The alignment of the naked eye planets — Mercury, Mars, Jupiter, Saturn, and Venus — is a phenomenon as rare as a new play living up to the enormity of such a namesake. Coyote REP’s ambitious and often rewarding inaugural production of Rebecca Tourino’s world premiere play is both fresh and engaging, weaving the lives of ten apartment dwellers together and emerging with a nearly seamless tapestry of stories.
The “nearly” is important, for as appealing as Planets is, it does toe the line between intriguing and melodramatic from time to time. The play is at its best when left to explore the delicate balance of relationships, be they mother-to-daughter, sibling-to-sibling, or boyfriend-to-girlfriend.
Director Magdalena Zira does her best to embrace these relationships and keep them in the forefront, with help from the enormously talented cast (most are founding members of Coyote REP). Jeanne LaSala shines as Georgina, an artist recovering from her brother’s sudden death, and Glenn Kalison is equally pleasing as Jacob, the new tenant with an eye for the conflicted — and spoken for — Georgina. Diane Tyler brings a welcome brassiness to Susan, the single mother struggling to raise her 17-year-old daughter (a surprising Amanda Sayle) while indulging in her own vices. Commanding court from her patio is Aunt Pleasance, the homebound sister of Susan who, when played by Maria Cellario, is blunt, charming, and honest about everyone but herself.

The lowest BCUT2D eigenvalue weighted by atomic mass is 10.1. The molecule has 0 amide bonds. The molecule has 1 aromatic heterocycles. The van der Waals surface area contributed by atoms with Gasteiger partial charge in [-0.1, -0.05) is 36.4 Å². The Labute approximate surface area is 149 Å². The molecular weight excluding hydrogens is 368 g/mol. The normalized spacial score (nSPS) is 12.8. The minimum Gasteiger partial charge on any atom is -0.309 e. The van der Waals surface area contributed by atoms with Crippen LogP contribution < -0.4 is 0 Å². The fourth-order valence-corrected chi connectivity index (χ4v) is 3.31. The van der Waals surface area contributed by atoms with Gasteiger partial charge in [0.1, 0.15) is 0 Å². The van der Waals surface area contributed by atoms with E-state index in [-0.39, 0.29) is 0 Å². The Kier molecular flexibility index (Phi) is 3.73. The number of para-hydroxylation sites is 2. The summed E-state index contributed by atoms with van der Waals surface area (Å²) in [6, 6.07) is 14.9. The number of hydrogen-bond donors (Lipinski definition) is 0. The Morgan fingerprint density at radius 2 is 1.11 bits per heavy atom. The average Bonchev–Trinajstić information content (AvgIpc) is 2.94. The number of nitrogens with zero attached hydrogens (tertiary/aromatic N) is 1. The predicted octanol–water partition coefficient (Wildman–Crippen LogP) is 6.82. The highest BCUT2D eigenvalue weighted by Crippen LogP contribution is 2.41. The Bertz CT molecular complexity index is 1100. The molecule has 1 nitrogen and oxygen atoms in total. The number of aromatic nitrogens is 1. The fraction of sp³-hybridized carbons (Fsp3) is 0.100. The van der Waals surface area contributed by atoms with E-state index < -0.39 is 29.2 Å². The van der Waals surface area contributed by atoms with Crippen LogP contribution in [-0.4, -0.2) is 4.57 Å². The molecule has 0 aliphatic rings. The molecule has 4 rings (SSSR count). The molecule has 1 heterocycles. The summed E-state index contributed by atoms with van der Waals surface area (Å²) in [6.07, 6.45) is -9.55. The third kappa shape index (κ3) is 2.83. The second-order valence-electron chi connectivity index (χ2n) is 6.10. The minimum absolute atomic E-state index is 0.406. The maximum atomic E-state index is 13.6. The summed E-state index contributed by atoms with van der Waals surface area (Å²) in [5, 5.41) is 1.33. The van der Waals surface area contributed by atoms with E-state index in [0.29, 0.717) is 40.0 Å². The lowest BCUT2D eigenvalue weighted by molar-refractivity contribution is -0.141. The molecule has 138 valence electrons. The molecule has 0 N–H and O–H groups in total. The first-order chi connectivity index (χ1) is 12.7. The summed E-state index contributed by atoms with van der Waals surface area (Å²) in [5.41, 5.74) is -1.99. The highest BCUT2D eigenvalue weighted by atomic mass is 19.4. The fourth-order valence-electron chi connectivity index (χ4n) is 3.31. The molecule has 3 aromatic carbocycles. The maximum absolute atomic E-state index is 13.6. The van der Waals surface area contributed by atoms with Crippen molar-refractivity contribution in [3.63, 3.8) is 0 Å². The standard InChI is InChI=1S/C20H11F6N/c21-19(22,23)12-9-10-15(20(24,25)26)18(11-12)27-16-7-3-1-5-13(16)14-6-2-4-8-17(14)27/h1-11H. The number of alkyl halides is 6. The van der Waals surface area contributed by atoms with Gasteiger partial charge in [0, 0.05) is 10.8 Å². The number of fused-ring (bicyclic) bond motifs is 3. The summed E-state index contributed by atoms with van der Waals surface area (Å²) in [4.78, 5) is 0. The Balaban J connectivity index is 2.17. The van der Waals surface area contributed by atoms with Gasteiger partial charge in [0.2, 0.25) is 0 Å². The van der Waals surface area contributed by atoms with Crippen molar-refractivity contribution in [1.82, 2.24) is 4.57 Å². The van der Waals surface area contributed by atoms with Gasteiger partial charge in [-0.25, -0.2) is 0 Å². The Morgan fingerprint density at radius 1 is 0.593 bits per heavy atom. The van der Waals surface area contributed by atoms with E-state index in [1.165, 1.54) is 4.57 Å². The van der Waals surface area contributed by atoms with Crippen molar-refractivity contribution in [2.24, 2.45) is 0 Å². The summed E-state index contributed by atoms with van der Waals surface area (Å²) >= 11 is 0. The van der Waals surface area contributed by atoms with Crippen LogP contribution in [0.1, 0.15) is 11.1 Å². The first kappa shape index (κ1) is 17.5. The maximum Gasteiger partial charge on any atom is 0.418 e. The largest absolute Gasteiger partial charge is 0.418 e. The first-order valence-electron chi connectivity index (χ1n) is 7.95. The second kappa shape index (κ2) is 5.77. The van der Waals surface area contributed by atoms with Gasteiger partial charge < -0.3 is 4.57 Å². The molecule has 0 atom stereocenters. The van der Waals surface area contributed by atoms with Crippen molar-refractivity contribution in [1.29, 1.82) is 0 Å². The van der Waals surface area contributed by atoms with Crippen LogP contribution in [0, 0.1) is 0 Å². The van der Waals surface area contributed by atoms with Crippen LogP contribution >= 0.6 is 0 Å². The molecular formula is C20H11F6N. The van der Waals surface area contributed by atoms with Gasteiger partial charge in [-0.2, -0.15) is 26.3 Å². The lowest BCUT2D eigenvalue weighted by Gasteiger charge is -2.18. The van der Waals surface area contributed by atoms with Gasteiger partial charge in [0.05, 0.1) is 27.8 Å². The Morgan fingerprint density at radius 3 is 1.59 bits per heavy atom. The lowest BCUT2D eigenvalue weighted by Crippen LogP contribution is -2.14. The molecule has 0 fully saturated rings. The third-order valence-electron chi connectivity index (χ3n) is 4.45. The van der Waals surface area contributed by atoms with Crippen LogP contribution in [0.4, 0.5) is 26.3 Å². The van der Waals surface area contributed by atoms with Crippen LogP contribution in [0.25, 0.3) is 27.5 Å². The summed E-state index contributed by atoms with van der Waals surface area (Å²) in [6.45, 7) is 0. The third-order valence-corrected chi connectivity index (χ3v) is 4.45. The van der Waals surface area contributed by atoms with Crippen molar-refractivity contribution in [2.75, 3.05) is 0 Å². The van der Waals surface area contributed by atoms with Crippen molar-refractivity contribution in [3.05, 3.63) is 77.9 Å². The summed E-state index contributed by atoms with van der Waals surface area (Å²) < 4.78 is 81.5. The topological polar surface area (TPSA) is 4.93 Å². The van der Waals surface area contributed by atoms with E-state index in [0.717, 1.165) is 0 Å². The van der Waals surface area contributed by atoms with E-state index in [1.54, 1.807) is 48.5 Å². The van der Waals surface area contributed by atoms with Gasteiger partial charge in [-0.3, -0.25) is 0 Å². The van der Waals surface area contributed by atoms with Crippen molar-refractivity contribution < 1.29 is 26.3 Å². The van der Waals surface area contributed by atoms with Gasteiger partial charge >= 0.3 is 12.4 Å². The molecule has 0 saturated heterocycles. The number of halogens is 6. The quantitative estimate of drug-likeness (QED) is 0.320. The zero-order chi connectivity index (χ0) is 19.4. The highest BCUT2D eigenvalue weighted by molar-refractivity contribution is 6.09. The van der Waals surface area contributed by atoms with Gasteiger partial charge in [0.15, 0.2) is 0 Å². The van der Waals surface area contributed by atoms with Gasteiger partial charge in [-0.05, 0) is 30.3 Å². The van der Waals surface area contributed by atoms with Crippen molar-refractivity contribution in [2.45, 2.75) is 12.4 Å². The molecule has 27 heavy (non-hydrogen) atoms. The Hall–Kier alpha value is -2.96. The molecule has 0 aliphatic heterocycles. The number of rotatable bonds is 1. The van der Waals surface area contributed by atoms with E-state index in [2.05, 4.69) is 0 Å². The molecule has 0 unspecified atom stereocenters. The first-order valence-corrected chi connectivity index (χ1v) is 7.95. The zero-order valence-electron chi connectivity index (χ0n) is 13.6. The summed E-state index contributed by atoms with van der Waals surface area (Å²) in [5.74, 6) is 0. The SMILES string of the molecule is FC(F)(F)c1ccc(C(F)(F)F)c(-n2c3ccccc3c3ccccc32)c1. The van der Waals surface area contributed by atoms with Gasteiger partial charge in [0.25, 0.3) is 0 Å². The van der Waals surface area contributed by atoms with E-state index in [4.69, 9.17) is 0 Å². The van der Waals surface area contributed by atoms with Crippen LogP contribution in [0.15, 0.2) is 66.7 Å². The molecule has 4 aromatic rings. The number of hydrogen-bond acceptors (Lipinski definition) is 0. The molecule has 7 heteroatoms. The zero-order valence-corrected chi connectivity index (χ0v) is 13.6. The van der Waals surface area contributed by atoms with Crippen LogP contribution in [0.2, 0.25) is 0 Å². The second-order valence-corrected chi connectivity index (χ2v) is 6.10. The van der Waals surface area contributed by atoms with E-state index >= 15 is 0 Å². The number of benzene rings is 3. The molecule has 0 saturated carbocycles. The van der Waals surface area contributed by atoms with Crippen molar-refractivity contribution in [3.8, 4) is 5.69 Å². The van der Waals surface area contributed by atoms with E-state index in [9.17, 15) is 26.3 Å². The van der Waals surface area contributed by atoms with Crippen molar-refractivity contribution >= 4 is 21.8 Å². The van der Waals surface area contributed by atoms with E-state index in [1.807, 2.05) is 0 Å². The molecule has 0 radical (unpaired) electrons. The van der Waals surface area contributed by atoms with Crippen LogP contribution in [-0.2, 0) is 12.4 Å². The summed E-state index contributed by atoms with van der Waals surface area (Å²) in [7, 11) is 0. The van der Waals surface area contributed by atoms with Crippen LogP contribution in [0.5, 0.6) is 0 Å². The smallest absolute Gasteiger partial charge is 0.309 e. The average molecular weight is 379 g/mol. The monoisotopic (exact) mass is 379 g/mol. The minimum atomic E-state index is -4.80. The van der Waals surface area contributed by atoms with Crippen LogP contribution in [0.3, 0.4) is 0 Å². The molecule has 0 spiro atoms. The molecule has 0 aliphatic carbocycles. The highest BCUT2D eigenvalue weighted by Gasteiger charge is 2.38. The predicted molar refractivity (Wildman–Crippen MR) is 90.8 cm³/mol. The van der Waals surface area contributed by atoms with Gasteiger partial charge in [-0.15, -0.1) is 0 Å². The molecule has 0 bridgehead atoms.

Watching these people interact while living nearly on top of each other (Jen Varbalow’s bi-level, multi-patio set encourages the forced awareness of the eyes, ears, and chatty mouths of nosy neighbors) allows the play to travel down many paths. As we watch Georgina and her boyfriend Ralph, the apartment complex’s manager, struggle to reconnect to each other, we also observe the budding romance between teenager Madeleine and wannabe rocker Harris. While Jacob is adjusting to his new home, his upstairs neighbor is preparing to move out after being sexually assaulted by another tenant.
At times, the issue of rape threatens to take over the show. The script comes dangerously close to making it the central conflict in Act II, which matches up all wrong with the previous flow of the story.
Also coming across a little unnaturally are the menacing letters Harris receives from someone in the complex, complaining about his loud music and provoking him into acute panic attacks. This is never fully explored, and comes so late it seems almost like an afterthought.
This show doesn’t need such dramatic devices. The characters and their everyday struggles are fascinating enough, and simply watching them continually learn how to navigate the unpredictable waters of their close-quartered relationships is gratifying. Subtlety wins, because like the naked eye planets, problems are always visible if you look hard enough for them. Sometimes they just need to be collected into one place to make people actually pay attention to them.
The Naked Eye Planets